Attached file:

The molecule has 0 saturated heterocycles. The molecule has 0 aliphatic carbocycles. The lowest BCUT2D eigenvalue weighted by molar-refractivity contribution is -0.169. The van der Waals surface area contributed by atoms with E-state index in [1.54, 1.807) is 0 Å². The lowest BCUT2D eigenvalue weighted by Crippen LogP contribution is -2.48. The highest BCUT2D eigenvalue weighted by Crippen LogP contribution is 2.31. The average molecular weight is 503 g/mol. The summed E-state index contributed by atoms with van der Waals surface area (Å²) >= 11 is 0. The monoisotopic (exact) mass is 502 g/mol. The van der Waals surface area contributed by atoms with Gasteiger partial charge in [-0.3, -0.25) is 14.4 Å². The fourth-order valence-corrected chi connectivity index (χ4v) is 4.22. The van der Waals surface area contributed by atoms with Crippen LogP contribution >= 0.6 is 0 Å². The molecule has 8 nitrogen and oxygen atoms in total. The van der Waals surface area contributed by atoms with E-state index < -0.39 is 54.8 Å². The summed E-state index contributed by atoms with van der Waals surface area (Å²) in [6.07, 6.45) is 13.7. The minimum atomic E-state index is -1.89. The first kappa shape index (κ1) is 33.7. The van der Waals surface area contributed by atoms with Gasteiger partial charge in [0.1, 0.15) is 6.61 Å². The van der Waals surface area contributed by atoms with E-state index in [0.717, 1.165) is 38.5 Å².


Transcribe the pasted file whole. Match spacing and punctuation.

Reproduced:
The molecule has 0 saturated heterocycles. The molecule has 0 aliphatic carbocycles. The lowest BCUT2D eigenvalue weighted by molar-refractivity contribution is -0.169. The van der Waals surface area contributed by atoms with E-state index in [1.54, 1.807) is 0 Å². The lowest BCUT2D eigenvalue weighted by Crippen LogP contribution is -2.48. The highest BCUT2D eigenvalue weighted by Crippen LogP contribution is 2.31. The average molecular weight is 503 g/mol. The summed E-state index contributed by atoms with van der Waals surface area (Å²) >= 11 is 0. The monoisotopic (exact) mass is 502 g/mol. The van der Waals surface area contributed by atoms with Gasteiger partial charge in [-0.3, -0.25) is 14.4 Å². The fourth-order valence-corrected chi connectivity index (χ4v) is 4.22. The van der Waals surface area contributed by atoms with Crippen LogP contribution >= 0.6 is 0 Å². The molecule has 8 nitrogen and oxygen atoms in total. The van der Waals surface area contributed by atoms with E-state index < -0.39 is 54.8 Å². The summed E-state index contributed by atoms with van der Waals surface area (Å²) in [6.07, 6.45) is 13.7. The minimum atomic E-state index is -1.89. The first kappa shape index (κ1) is 33.7. The van der Waals surface area contributed by atoms with Gasteiger partial charge in [0.1, 0.15) is 6.61 Å². The van der Waals surface area contributed by atoms with E-state index in [0.717, 1.165) is 38.5 Å².